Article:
Prehospital Utility of Rapid Stroke Evaluation Using In - Ambulance Telemedicine A Pilot Feasibility

Abstract

Treatment with IV tissue-type plasminogen activator is an effective treatment for acute ischemic stroke (AIS) within the first few hours of symptom onset. Earlier treatment is associated with a higher likelihood of better outcomes. This finding has led to national guidelines setting target door to treatment times at 60 minutes for eligible AIS patients. Unfortunately, less than one third of patients treated with IV tissue-type plasminogen activator received the treatment in this recommended 60-minute time window from hospital arrival. Emergency medical technicians (EMT) are the first point of contact for the majority of acute stroke patients in Houston. Their initial assessment and recognition of stroke symptoms play a pivotal role in ensuring that the patient is triaged to the appropriate hospital facility. Studies have shown that with rigorous EMT education, diagnostic accuracy and rapid transport times can be achieved. Prenotification by EMT has also been demonstrated to improve AIS treatment times and increase use of lytics. A potential approach to further reduce treatment times is to use telemedicine in the field and ambulance to assess and rapidly triage acute stroke patients. Telemedicine technology allows 2-way high-quality video conferencing using cellular bandwidth. Enabling a stroke specialist to assess the patient in collaboration with emergency medical service staff during the pick-up and transport could potentially reduce the time spent at hospital arrival to obtain a history and examine the patient. In addition, prehospital identification and registration of the potential thrombolytic candidate, and advance notification to Background and Purpose—Prehospital evaluation using telemedicine may accelerate acute stroke treatment with tissuetype plasminogen activator. We explored the feasibility and reliability of using telemedicine in the field and ambulance to help evaluate acute stroke patients. Methods—Ten unique, scripted stroke scenarios, each conducted 4 times, were portrayed by trained actors retrieved and transported by Houston Fire Department emergency medical technicians to our stroke center. The vascular neurologists performed remote assessments in real time, obtaining clinical data points and National Institutes of Health (NIH) Stroke Scale, using the In-Touch RP-Xpress telemedicine device. Each scripted scenario was recorded for a subsequent evaluation by a second blinded vascular neurologist. Study feasibility was defined by the ability to conduct 80% of the sessions without major technological limitations. Reliability of video interpretation was defined by a 90% concordance between the data derived during the real-time sessions and those from the scripted scenarios. Results—In 34 of 40 (85%) scenarios, the teleconsultation was conducted without major technical complication. The absolute agreement for intraclass correlation was 0.997 (95% confidence interval, 0.992–0.999) for the NIH Stroke Scale obtained during the real-time sessions and 0.993 (95% confidence interval, 0.975–0.999) for the recorded sessions. Interrater agreement using κ-statistics showed that for live-raters, 10 of 15 items on the NIH Stroke Scale showed excellent agreement and 5 of 15 showed moderate agreement. Matching of real-time assessments occurred for 88% (30/34) of NIH Stroke Scale scores by ±2 points and 96% of the clinical information. Conclusions—Mobile telemedicine is reliable and feasible in assessing actors simulating acute stroke in the prehospital setting. (Stroke. 2014;45:2342-2347.)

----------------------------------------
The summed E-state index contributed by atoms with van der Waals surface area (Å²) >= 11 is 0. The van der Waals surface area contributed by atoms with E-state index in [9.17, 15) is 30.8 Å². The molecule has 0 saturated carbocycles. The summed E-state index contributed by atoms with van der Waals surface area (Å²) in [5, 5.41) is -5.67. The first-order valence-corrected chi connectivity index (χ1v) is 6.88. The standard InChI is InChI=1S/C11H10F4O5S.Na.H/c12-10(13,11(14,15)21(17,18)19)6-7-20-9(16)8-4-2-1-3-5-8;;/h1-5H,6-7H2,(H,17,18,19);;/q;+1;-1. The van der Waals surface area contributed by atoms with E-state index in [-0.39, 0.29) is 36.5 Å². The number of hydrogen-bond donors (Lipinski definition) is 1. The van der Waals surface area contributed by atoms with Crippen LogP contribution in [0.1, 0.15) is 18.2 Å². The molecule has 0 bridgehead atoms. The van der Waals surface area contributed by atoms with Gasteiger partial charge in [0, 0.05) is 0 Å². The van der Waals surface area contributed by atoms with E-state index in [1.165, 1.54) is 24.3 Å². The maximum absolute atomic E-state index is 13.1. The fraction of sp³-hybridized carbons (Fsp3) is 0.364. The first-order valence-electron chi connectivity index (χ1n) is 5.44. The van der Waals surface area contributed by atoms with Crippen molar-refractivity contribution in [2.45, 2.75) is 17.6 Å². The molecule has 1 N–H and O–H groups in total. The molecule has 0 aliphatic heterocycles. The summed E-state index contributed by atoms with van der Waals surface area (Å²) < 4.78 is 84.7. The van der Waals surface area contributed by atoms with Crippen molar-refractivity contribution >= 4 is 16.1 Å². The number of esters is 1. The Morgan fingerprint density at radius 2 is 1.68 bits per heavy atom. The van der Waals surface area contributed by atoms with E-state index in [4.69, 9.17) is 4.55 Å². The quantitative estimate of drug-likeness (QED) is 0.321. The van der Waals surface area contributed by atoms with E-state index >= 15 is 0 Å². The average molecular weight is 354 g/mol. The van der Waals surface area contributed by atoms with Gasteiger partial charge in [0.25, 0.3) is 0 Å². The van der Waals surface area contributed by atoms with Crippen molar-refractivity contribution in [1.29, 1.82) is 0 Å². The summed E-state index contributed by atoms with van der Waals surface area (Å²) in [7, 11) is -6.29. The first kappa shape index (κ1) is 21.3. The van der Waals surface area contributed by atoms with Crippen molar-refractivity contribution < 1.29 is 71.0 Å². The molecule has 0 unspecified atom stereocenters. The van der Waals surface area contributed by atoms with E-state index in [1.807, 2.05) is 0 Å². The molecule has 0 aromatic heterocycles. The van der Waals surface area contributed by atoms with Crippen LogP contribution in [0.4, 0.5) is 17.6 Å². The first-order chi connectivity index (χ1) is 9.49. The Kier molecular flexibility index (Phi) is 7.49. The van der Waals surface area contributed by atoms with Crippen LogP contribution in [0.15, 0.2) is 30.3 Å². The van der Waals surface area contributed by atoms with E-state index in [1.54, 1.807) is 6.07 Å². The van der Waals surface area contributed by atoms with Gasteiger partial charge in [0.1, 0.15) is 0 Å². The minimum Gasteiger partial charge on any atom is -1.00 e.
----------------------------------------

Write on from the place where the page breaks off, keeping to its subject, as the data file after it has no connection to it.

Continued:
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@inproceedings{Wu2014PrehospitalUO, title={Prehospital Utility of Rapid Stroke Evaluation Using In - Ambulance Telemedicine A Pilot Feasibility}, author={Ching Wu and Claude B Nguyen and Christy M Ankrom and Julian P Yang and David E Persse and Farhaan Vahidy and James C . Grotta and Sean Isaac Savitz}, year={2014} }